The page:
For Alert Force: KLAXON KLAXON KLAXON
Having essentially run low on World War III books that both held interest to me and weren’t already read has been a slight issue for this blog. Thankfully, I found some newer ones. One of these was Jim Clonts’ FOR ALERT FORCE: KLAXON KLAXON KLAXON, an awkwardly-titled book telling the tale of SAC crews in World War III.
This is a near-immediate 1980s nuclear World War III with none of the contrivances to keep it conventional for any length of time that appear in other works. Clonts, a veteran of B-52s himself, tells their story of fighting in these apocalyptic conditions. The book is good for what it is, but tends to wobble a little.
It has the exact strengths and weaknesses of what something written by someone with personal experience brings. On one hand, it’s detailed and a lot of it is accurate (as far as I could tell). A lot of the scenes are tense and well-done. On the other, it has tons and tons of Herman Melville-grade explanations of everything minor and technical.
Still, it could have been a lot worse than it is, and works as an aviation thriller. It’s not the most pleasant, but as this is about nuclear war, that’s to be expected. A more focused Chieftains (albeit with airplanes instead of tanks) is not a bad thing.
Finally, I noticed that it openly declares itself an “alternate history” on the cover, something a lot of fiction, even the kind that could easily qualify as such, doesn’t do. This fits the description unambiguously. It takes place long before its writing time and has history-changing events. So it’s interesting that Clonts felt comfortable enough to label it as such.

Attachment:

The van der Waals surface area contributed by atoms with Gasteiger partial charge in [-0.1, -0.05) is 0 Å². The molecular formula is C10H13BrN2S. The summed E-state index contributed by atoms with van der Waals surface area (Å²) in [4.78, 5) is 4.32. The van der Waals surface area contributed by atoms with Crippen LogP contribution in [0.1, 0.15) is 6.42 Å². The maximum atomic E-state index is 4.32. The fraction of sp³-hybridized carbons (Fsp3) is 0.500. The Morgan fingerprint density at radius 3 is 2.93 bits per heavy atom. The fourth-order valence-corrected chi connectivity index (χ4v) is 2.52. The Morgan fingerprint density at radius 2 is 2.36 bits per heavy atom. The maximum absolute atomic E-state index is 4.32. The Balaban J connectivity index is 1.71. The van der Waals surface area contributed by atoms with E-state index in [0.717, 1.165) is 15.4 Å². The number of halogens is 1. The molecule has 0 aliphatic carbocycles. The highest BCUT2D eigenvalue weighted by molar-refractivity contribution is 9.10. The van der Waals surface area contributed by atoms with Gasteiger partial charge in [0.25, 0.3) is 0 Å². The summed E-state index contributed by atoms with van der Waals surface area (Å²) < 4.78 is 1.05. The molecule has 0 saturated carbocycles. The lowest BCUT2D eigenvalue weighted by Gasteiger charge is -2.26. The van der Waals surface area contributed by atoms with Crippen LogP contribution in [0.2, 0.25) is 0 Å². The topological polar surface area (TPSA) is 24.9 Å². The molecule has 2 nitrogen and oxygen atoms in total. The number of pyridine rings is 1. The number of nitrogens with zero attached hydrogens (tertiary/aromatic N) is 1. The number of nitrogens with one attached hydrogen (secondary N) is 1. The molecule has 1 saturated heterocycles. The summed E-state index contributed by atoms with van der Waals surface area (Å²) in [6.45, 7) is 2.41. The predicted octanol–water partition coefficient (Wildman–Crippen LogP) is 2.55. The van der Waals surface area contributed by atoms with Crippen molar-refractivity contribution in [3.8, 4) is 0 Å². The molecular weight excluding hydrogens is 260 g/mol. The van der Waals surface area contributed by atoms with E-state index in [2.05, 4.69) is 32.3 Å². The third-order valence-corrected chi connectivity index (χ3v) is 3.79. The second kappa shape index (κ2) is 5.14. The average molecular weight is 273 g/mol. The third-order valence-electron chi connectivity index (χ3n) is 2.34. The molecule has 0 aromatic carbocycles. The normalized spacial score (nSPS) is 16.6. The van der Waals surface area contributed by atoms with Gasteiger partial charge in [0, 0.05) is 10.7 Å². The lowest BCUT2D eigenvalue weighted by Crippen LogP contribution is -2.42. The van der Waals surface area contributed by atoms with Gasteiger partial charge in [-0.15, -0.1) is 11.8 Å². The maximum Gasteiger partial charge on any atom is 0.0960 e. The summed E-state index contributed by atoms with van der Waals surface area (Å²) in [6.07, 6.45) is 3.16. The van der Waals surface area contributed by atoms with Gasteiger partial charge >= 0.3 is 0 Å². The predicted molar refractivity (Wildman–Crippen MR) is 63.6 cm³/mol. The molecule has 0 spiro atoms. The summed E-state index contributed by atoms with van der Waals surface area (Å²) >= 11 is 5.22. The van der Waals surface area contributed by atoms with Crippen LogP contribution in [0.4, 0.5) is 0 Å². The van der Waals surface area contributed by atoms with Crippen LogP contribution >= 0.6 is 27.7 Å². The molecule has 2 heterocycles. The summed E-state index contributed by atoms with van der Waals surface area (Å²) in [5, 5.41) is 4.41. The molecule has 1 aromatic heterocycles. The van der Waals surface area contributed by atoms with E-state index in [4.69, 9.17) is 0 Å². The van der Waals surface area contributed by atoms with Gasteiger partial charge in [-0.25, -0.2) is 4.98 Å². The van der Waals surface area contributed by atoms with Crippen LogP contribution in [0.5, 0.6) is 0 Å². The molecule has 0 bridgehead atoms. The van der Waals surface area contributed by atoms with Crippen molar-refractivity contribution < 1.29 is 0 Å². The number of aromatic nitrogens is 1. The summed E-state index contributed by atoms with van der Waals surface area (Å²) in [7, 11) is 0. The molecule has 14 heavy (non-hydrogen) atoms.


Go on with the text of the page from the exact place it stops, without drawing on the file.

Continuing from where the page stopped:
In short, I didn’t regret reading this book.
5 thoughts on “Review: For Alert Force”
“I don’t regret reading this book” is the green light I needed – tracking it down …
And I’ll add, having got and read this over the last week, that I really enjoyed the book. It needed an editor, some of the scenarios leave you raising an eyebrow (just the one Harpoon enough…?) and there’s a lot of technical cul-de-sacs that reflect the nav experience.
But it gives that (comparatively rare) focus on fighting a nuclear war which sets it apart, and was plenty reason to fight through the detracting points. So thanks – would have likely missed this otherwise.
Looking for a copy too…
Really enjoy reading your reviews. Have you reviewed ‘Silent Night’? It is pretty terrible though….
The author also wrote “When Penguins Flew and Water Burned” about being a B-52 navigator in the 80’s and the Gulf War. I consider it a bookend to ‘Flying from the Black Hole: The B-52 Navigator-Bombardiers of Vietnam’ by Robert O. Harder.
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